Risk of death in single heart failure patients higher than in married couples

Würzburg, Germany — Single people with heart failure are more likely to die young than their married friends, new study finds. Researchers say the social interactions that are an inescapable part of marriage can help married people recover from their onslaught.

Put simply, husbands and wives can help their loved one become healthier, encourage them, and give them their medicine. In contrast, unmarried people lack self-confidence and immediate support in dealing with their heart problem.

Previous research showed that those who are not married are more prone to heart failure.

For the study, researchers in Germany looked at 1,022 people who were hospitalized for severe heart problems between 2004 and 2007. Of the 1,008 patients who gave the team their marital status, 63 percent had a spouse, while 37 percent were unmarried.

The unmarried group included 195 widows, 96 never tying the knot, and 84 separated or divorced. Their quality of life, self-efficacy, and social limitations were measured using the Kansas City Cardiomyopathy Questionnaire, designed specifically for people with heart failure.

Social limitation refers to the extent to which the disease limits people’s ability to interact socially, pursue hobbies, or visit family and friends. Self-efficacy describes patients’ perceptions of their ability to prevent heart failure from worsening and to manage complications.

Depressed mood was also measured.

Married and unmarried people had the same quality of life and suffered from depressed mood at the same rate. However, the unmarried group performed worse than the married group on social limitations and self-efficacy.

During the ten-year follow-up, 67 percent of the patients died.

Being unmarried put people with heart disease at higher risk of dying from cardiovascular complications and other conditions. Widowed patients had the highest risk of death.

The researchers say heart failure support groups for unmarried people can help bridge the void left by a loved one and educate them on how to manage their condition. They are now working on a mobile app that they hope will help people with heart failure better manage their disease in everyday life.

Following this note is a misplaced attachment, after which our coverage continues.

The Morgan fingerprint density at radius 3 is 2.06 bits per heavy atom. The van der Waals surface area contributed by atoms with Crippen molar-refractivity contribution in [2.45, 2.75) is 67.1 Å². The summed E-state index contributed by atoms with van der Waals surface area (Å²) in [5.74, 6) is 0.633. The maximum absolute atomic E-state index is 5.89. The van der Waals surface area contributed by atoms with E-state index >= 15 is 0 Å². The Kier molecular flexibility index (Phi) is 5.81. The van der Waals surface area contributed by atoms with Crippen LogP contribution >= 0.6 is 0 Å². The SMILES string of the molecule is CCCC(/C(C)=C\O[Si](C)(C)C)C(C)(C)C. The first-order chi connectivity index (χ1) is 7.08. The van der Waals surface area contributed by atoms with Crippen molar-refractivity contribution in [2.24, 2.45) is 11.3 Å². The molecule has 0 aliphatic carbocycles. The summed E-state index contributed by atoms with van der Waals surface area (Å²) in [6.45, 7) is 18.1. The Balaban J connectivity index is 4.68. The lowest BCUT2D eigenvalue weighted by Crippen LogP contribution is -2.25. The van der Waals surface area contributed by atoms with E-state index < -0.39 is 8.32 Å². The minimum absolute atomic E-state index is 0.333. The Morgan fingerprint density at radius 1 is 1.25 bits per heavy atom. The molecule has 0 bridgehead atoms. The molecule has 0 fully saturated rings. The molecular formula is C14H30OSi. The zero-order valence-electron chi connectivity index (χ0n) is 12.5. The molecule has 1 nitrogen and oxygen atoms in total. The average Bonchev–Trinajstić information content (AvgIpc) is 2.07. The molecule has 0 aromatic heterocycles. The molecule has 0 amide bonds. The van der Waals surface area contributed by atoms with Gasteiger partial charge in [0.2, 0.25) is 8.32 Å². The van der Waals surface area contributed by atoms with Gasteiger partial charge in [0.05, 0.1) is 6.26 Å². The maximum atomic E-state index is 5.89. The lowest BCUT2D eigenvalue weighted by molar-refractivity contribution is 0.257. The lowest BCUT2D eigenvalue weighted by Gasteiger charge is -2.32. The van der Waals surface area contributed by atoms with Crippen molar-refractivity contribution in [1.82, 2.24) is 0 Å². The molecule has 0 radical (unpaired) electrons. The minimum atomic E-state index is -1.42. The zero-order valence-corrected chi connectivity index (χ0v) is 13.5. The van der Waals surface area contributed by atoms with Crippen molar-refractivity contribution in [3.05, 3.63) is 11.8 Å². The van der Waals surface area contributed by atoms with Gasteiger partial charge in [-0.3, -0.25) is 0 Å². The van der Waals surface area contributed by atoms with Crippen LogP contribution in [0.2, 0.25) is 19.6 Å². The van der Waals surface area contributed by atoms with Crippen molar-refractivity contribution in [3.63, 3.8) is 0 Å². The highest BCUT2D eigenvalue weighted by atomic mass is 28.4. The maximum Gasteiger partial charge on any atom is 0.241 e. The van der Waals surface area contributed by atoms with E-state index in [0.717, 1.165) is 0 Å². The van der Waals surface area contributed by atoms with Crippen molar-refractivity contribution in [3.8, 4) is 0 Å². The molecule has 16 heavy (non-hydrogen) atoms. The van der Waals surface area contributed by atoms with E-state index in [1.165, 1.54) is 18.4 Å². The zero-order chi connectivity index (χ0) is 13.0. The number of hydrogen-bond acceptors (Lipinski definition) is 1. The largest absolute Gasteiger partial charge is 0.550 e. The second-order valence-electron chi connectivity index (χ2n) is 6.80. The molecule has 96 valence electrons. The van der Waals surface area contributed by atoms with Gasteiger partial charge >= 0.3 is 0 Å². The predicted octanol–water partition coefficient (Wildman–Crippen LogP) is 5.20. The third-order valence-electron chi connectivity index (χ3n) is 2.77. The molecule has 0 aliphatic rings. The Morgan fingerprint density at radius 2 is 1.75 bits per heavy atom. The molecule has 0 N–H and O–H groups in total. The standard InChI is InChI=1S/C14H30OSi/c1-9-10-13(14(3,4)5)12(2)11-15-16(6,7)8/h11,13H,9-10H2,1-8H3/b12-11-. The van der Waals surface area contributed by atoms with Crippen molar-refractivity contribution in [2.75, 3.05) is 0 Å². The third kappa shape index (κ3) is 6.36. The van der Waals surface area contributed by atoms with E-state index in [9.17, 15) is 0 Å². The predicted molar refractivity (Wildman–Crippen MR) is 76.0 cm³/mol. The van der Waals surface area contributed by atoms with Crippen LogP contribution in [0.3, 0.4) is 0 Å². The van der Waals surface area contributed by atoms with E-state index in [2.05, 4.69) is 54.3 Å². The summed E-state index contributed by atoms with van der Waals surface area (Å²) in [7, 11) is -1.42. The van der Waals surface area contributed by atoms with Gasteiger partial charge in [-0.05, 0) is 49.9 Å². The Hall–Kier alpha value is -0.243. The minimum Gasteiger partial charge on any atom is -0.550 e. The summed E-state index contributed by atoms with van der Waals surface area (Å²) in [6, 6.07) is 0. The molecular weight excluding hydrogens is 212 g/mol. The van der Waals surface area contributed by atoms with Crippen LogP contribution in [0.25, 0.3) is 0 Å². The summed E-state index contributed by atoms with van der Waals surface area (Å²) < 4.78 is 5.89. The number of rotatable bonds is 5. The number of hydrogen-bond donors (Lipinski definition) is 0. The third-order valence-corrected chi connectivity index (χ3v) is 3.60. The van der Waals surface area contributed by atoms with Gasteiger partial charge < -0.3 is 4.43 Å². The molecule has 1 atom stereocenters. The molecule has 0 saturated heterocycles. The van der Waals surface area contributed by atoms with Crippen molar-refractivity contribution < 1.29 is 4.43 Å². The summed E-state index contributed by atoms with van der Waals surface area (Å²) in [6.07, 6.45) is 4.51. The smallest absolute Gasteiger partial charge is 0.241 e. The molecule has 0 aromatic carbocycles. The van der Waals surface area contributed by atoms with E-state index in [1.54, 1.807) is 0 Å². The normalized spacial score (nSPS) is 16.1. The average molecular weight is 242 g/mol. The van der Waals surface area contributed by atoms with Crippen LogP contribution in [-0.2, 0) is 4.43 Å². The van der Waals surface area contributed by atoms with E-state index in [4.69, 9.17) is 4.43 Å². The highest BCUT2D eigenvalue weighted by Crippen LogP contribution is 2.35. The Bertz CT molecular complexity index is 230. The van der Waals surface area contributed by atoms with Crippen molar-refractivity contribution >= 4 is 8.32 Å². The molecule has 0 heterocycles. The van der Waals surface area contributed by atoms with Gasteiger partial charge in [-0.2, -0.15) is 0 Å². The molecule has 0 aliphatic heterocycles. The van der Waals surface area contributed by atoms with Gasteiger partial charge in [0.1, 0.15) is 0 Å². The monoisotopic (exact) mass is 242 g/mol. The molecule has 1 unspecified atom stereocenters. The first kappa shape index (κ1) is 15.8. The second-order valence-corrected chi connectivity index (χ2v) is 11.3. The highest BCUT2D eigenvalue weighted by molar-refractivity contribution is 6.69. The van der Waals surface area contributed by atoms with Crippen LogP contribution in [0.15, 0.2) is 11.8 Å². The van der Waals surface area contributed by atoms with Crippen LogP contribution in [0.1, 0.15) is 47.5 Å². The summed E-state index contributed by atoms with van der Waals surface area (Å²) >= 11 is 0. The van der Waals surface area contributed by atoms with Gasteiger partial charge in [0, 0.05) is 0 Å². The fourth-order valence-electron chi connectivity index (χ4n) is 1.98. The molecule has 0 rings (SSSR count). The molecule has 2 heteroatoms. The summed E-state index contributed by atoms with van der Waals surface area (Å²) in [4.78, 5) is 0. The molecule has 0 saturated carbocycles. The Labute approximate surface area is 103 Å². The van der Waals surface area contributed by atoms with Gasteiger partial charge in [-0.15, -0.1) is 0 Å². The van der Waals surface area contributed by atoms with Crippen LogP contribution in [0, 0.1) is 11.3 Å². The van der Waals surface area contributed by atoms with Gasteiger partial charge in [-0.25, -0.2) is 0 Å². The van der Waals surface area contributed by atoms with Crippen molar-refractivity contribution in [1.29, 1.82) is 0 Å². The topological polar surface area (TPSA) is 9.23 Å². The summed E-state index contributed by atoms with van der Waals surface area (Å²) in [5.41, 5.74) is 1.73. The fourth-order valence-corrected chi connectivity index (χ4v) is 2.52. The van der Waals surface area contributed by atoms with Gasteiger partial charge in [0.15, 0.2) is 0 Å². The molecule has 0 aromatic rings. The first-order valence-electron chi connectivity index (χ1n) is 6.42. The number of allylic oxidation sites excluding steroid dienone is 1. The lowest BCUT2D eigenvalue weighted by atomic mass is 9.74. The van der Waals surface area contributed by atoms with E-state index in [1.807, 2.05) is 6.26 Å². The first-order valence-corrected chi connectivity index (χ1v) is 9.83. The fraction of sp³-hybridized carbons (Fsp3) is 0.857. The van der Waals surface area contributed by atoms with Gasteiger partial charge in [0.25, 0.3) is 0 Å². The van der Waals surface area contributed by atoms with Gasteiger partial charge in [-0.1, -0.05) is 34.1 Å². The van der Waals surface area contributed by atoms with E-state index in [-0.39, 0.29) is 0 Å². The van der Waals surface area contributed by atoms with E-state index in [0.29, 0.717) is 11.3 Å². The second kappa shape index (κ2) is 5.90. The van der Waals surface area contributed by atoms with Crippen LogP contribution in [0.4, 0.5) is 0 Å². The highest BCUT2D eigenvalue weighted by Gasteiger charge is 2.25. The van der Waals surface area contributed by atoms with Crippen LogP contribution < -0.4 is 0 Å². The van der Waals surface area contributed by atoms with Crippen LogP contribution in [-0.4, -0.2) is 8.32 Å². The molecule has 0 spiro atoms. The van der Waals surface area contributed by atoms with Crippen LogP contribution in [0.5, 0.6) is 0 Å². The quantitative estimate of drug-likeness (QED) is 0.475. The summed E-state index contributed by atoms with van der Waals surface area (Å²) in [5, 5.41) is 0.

“Social support helps people cope with long-term illnesses. Spouses can assist with medication, provide encouragement, and help develop healthier behaviors, all of which could impact longevity. In this study, unmarried patients showed fewer social interactions than married patients and lacked confidence in coping with their heart failure,” says study author Dr. Fabian Kerwagen from the Comprehensive Heart Failure Center at the University Hospital Würzburg in a statement.

“We are investigating whether these factors could also partially explain the association with survival. The link between marriage and longevity highlights the importance of social support for heart failure patients, an issue made even more relevant by social distancing during the pandemic,” Kerwagen continues. “Healthcare professionals should consider asking patients about their marital status and broader social group, and recommending heart failure support groups to fill potential gaps. Education is vital, but healthcare providers also need to build patients’ confidence in their self-care abilities. We are working on a mobile healthcare application that we hope will help heart failure patients manage their condition on a daily basis.”

The results were presented today (5/21/22) at the Heart Failure 2022 conference, part of the European Congress of Cardiology, taking place in Madrid, Spain.

Report by Gwyn Wright, writer for the South West News Service

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